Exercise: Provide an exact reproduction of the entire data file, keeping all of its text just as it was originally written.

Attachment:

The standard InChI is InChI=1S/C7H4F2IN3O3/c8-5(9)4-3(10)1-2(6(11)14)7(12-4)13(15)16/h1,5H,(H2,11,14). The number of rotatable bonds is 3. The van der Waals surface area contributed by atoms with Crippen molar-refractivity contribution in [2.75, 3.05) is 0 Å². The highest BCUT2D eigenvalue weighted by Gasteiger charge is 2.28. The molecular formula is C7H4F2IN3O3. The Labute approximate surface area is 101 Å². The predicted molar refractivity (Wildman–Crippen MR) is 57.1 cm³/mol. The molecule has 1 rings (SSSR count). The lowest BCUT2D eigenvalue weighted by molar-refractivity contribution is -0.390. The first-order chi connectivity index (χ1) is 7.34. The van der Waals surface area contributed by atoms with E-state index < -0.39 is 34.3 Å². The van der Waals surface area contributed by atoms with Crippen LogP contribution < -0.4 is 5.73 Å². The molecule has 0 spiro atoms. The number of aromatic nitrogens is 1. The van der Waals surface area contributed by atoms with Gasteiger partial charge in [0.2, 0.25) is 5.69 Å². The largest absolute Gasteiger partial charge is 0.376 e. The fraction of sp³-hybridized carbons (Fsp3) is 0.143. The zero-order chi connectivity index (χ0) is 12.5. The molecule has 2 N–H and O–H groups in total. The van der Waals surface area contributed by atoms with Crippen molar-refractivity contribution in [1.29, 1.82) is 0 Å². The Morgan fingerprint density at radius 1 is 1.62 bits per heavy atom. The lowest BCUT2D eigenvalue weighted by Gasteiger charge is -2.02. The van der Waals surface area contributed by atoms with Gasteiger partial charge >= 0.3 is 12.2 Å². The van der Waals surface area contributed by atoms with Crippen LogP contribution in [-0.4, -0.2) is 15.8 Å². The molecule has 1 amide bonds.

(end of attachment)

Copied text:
The standard InChI is InChI=1S/C7H4F2IN3O3/c8-5(9)4-3(10)1-2(6(11)14)7(12-4)13(15)16/h1,5H,(H2,11,14). The number of rotatable bonds is 3. The van der Waals surface area contributed by atoms with Crippen molar-refractivity contribution in [2.75, 3.05) is 0 Å². The highest BCUT2D eigenvalue weighted by Gasteiger charge is 2.28. The molecular formula is C7H4F2IN3O3. The Labute approximate surface area is 101 Å². The predicted molar refractivity (Wildman–Crippen MR) is 57.1 cm³/mol. The molecule has 1 rings (SSSR count). The lowest BCUT2D eigenvalue weighted by molar-refractivity contribution is -0.390. The first-order chi connectivity index (χ1) is 7.34. The van der Waals surface area contributed by atoms with E-state index < -0.39 is 34.3 Å². The van der Waals surface area contributed by atoms with Crippen LogP contribution < -0.4 is 5.73 Å². The molecule has 0 spiro atoms. The number of aromatic nitrogens is 1. The van der Waals surface area contributed by atoms with Gasteiger partial charge in [0.2, 0.25) is 5.69 Å². The largest absolute Gasteiger partial charge is 0.376 e. The fraction of sp³-hybridized carbons (Fsp3) is 0.143. The zero-order chi connectivity index (χ0) is 12.5. The molecule has 2 N–H and O–H groups in total. The van der Waals surface area contributed by atoms with Crippen molar-refractivity contribution in [1.29, 1.82) is 0 Å². The Morgan fingerprint density at radius 1 is 1.62 bits per heavy atom. The lowest BCUT2D eigenvalue weighted by Gasteiger charge is -2.02. The van der Waals surface area contributed by atoms with Gasteiger partial charge >= 0.3 is 12.2 Å². The van der Waals surface area contributed by atoms with Crippen LogP contribution in [-0.4, -0.2) is 15.8 Å². The molecule has 1 amide bonds.